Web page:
From a letter written to Sir John Keane on July 30th 1913 comes this design for a new pedimented porch leading off the drawing room at Cappoquin House, County Waterford. The architect responsible, Page L Dickinson, came up with several proposals for this project which was intended to replace a 19th century wooden structure the style of which was unsympathetic to the main building. As he explains to his client, ‘The introduction of two columns inside the central piers reduces this opening to the same size as the others, & also makes more of a feature of the centre.’ Indeed it does, and so the design was accepted and executed just before the outbreak of the first World War, and the burning of Cappoquin ten years later. Thankfully the house was subsequently restored, and Dickinson’s addition remains intact.
The ceiling of the south hall, now used as a drawing room, at Cappoquin House, County Waterford. Built in 1779 and believed to have been designed by local architect John Roberts, the house was gutted by fire in February 1923, one of many such buildings lost to arson during the Civil War. Unlike so many others, however, Cappoquin rose from the ruins after its owner Sir John Keane embarked on a programme of restoration that took almost six years to complete. The decoration for the main reception rooms came from the London firm of G Jackson & Sons which billed Sir John £284 for the elaborate plasterwork seen here including the screen of columns and pilasters.
(For more information on the rebuilding of Cappoquin House, see my earlier piece Risen from the Ashes, March 4h 2013).
2013 being the bicentenary of the publication of Pride and Prejudice, inevitably particular attention is being paid to the novel’s author. Earlier this year, for example, a Jane Austen Society of Ireland was formed; one hopes its members will grant at least some notice to the writer’s Irish near-contemporary Maria Edgeworth who was much the better-known author during their respective lifetimes and whose books ought to be more widely appreciated in this country. A cheer too for Sydney Owenson, Lady Morgan whose 1806 novel The Wild Irish Girl is a remarkable piece of work.
Be that as it may, various events have been taking place in Ireland in recent months to celebrate Jane Austen and her links here, not least through the three daughters of her brother Edward whose lives are recalled in Sophia Hillan’s 2011 book May, Lou and Cass: Jane Austen’s Nieces in Ireland. On Sunday October 6th Dr Hillan will be speaking about the three sisters at Salterbridge, County Waterford (seen above). Sitting high above the Blackwater, this is a most interesting house, originally built c.1750 but enlarged by the addition of a new front almost a century later.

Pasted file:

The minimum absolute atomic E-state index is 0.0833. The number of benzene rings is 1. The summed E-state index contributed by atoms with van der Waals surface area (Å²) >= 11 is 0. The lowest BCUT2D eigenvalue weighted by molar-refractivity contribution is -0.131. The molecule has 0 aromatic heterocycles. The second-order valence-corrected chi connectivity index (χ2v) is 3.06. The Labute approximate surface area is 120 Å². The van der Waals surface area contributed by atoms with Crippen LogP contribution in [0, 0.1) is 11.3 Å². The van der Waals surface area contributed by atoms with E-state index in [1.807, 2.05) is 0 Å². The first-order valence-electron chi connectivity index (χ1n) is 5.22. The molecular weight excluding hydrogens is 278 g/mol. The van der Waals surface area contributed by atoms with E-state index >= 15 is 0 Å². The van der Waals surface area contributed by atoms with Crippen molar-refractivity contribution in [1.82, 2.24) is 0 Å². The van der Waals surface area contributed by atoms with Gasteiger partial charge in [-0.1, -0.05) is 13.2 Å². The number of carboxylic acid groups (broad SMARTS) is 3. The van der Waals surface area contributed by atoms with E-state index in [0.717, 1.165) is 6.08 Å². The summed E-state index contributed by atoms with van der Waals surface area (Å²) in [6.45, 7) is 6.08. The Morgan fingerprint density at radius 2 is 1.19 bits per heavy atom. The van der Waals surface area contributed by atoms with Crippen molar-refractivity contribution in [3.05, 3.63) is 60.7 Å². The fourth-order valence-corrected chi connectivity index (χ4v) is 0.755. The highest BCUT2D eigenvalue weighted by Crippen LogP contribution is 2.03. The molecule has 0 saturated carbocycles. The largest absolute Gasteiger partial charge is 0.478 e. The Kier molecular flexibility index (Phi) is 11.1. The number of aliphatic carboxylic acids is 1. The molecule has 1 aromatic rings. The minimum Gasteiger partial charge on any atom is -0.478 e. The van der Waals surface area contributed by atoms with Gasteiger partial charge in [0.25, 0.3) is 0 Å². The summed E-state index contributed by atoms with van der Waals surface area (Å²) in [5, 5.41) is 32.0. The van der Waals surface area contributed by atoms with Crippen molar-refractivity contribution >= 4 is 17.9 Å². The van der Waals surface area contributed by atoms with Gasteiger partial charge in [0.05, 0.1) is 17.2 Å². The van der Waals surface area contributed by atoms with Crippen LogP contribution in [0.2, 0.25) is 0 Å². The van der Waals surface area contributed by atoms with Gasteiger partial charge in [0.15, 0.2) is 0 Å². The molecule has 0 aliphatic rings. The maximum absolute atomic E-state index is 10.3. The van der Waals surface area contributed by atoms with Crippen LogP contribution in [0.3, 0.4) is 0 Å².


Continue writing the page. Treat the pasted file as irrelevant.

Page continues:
Salterbridge is the location for a day of Jane-ite festivities, since after Dr Hillan’s talk there is to be a splendid Regency lunch (guests are promised jelly shapes galore) followed by an afternoon performance by Vanessa Hyde of Empire Line Productions of ‘Ladies of Jane: Scenes and Musings from the Pen of Jane Austen.’ Those attending are encouraged to wear appropriate costume and rather charmingly, as in Miss Austen’s day, changing rooms will be available for those who wish to complete their toilette on arrival. All proceeds from the occasion go to a restoration fund for Lismore Hall not far away.
Anyone interested in attending the day should telephone +353-058-54952/087-2030763 or email firstname.lastname@example.org
A princely villa in the former Papal States? No, this is a view taken below the terrace of Ballynatray, County Waterford. Situated on the banks of the Blackwater river, the house dates from the closing years of the 18th century but was subsequently refaced in stucco, hence its radiant exterior thanks to a wash of colour responding to evening sunlight.
*In case you have not already done so, today is the last chance to nominate me for an Irish Blog Award (see Number One, July 25th).